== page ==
Monday, 9 December 2013

I is for...Icicle


Snow, frost and icicles all form stereotypical winter scenes which are depicted on Christmas cards and decorations. Despite all the many practical reasons why such cold weather is not a good idea at any time of year let alone Christmas we still hold on to the romantic notion of having a 'white Christmas'.

Icicles are created when snow or ice melt with the resultant water running off and then re-freezing when the temperature drops again. Being the shape of spikes they are potential very dangerous if they break off. Also if there is a number of icicles on a building the weight of them can bring a structure down.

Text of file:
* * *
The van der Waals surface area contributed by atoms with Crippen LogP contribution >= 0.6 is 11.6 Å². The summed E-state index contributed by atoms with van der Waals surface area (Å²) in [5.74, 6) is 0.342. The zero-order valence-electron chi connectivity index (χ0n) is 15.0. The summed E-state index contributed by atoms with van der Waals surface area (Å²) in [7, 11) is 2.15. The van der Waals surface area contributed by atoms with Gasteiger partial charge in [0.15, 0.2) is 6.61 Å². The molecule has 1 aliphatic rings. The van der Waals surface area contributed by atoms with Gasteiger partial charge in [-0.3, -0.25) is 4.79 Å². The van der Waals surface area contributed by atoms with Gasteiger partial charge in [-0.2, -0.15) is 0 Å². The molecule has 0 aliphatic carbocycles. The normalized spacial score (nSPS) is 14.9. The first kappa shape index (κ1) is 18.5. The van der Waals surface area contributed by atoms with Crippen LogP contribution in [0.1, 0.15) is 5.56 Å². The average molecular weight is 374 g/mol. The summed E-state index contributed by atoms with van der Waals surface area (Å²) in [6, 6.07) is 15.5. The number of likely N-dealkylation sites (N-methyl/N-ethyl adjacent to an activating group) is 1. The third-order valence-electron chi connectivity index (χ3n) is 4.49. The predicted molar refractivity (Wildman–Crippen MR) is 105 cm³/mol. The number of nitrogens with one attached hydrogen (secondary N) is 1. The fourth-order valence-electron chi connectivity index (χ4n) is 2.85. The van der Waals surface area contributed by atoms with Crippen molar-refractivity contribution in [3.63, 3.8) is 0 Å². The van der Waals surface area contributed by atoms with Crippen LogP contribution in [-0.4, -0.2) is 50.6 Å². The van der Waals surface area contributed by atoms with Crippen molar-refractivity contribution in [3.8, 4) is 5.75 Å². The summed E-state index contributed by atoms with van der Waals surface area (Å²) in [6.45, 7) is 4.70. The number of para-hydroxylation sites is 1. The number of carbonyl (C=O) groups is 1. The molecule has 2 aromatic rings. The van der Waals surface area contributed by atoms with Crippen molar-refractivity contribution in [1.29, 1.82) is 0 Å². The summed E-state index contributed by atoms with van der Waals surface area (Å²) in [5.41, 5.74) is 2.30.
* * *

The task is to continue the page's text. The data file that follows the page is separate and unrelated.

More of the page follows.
Bing Crosby's 1942 recording of 'White Christmas' is the best-selling single of all-time, notching up over 50 million sales worldwide. In many American States the chances of a white Christmas are quite high and even more so in Canada. In Britain a white Christmas is technically when at least a single snowflake falls at a specific location on 25th December. According to the Met Office 38 times in the last 52 years Britain as seen some snow falling on Christmas. The traditional snow scene though is much rarer with it being reported only four times in the last 51 years.

So will you be dreaming of icicles and a white Christmas this year?

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